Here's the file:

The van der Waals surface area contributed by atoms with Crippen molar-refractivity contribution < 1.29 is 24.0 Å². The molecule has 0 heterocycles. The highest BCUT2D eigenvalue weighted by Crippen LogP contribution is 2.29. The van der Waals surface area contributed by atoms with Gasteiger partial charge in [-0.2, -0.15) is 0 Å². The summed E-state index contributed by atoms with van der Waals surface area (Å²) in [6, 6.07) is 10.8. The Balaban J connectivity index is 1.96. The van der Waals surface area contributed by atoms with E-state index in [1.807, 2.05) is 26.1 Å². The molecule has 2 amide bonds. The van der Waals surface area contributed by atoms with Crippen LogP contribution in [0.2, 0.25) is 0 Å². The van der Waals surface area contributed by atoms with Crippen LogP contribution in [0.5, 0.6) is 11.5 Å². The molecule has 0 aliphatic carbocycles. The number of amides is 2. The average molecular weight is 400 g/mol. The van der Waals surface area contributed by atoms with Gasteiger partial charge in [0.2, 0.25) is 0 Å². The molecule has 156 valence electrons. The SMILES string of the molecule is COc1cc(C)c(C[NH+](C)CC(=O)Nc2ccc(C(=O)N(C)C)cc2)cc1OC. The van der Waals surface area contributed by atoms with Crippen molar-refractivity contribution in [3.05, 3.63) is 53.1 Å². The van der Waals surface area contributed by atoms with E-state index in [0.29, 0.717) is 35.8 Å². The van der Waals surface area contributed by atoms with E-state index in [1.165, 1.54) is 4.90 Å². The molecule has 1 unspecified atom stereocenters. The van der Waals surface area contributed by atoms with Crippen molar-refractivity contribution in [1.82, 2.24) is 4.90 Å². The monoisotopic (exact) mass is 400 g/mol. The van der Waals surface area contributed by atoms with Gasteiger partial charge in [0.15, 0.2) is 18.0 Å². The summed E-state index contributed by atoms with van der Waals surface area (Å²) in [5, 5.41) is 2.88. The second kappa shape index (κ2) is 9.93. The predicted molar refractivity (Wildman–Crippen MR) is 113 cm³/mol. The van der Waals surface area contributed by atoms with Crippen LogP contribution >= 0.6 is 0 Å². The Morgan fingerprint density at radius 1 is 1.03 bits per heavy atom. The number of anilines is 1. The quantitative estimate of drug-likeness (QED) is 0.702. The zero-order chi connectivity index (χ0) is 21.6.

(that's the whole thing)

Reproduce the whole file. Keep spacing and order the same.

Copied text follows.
The van der Waals surface area contributed by atoms with Crippen molar-refractivity contribution < 1.29 is 24.0 Å². The molecule has 0 heterocycles. The highest BCUT2D eigenvalue weighted by Crippen LogP contribution is 2.29. The van der Waals surface area contributed by atoms with Gasteiger partial charge in [-0.2, -0.15) is 0 Å². The summed E-state index contributed by atoms with van der Waals surface area (Å²) in [6, 6.07) is 10.8. The Balaban J connectivity index is 1.96. The van der Waals surface area contributed by atoms with E-state index in [1.807, 2.05) is 26.1 Å². The molecule has 2 amide bonds. The van der Waals surface area contributed by atoms with Crippen LogP contribution in [0.2, 0.25) is 0 Å². The van der Waals surface area contributed by atoms with Crippen LogP contribution in [0.5, 0.6) is 11.5 Å². The molecule has 0 aliphatic carbocycles. The number of amides is 2. The average molecular weight is 400 g/mol. The van der Waals surface area contributed by atoms with Gasteiger partial charge in [0.2, 0.25) is 0 Å². The molecule has 156 valence electrons. The SMILES string of the molecule is COc1cc(C)c(C[NH+](C)CC(=O)Nc2ccc(C(=O)N(C)C)cc2)cc1OC. The van der Waals surface area contributed by atoms with Crippen molar-refractivity contribution in [3.05, 3.63) is 53.1 Å². The van der Waals surface area contributed by atoms with E-state index in [0.29, 0.717) is 35.8 Å². The van der Waals surface area contributed by atoms with E-state index in [1.165, 1.54) is 4.90 Å². The molecule has 1 unspecified atom stereocenters. The van der Waals surface area contributed by atoms with Crippen molar-refractivity contribution in [1.82, 2.24) is 4.90 Å². The monoisotopic (exact) mass is 400 g/mol. The van der Waals surface area contributed by atoms with Gasteiger partial charge in [0.15, 0.2) is 18.0 Å². The summed E-state index contributed by atoms with van der Waals surface area (Å²) in [5, 5.41) is 2.88. The second kappa shape index (κ2) is 9.93. The predicted molar refractivity (Wildman–Crippen MR) is 113 cm³/mol. The van der Waals surface area contributed by atoms with Crippen LogP contribution >= 0.6 is 0 Å². The Morgan fingerprint density at radius 1 is 1.03 bits per heavy atom. The number of anilines is 1. The quantitative estimate of drug-likeness (QED) is 0.702. The zero-order chi connectivity index (χ0) is 21.6.